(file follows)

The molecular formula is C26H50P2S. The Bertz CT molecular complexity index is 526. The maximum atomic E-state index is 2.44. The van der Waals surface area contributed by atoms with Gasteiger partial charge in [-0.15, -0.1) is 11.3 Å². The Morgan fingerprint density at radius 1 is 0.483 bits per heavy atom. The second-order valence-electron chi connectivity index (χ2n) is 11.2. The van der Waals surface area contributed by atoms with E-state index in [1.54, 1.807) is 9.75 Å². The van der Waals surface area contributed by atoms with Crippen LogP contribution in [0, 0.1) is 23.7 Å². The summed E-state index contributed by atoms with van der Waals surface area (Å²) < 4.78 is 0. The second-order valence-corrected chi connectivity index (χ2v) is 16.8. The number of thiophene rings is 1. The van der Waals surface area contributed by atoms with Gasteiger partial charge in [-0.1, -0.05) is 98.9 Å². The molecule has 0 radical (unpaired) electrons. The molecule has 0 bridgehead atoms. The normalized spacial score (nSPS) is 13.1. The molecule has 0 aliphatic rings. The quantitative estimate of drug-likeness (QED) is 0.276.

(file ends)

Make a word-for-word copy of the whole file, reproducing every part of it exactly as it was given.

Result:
The molecular formula is C26H50P2S. The Bertz CT molecular complexity index is 526. The maximum atomic E-state index is 2.44. The van der Waals surface area contributed by atoms with Gasteiger partial charge in [-0.15, -0.1) is 11.3 Å². The Morgan fingerprint density at radius 1 is 0.483 bits per heavy atom. The second-order valence-electron chi connectivity index (χ2n) is 11.2. The van der Waals surface area contributed by atoms with E-state index in [1.54, 1.807) is 9.75 Å². The van der Waals surface area contributed by atoms with Crippen LogP contribution in [0, 0.1) is 23.7 Å². The summed E-state index contributed by atoms with van der Waals surface area (Å²) < 4.78 is 0. The second-order valence-corrected chi connectivity index (χ2v) is 16.8. The number of thiophene rings is 1. The van der Waals surface area contributed by atoms with Gasteiger partial charge in [-0.1, -0.05) is 98.9 Å². The molecule has 0 radical (unpaired) electrons. The molecule has 0 bridgehead atoms. The normalized spacial score (nSPS) is 13.1. The molecule has 0 aliphatic rings. The quantitative estimate of drug-likeness (QED) is 0.276.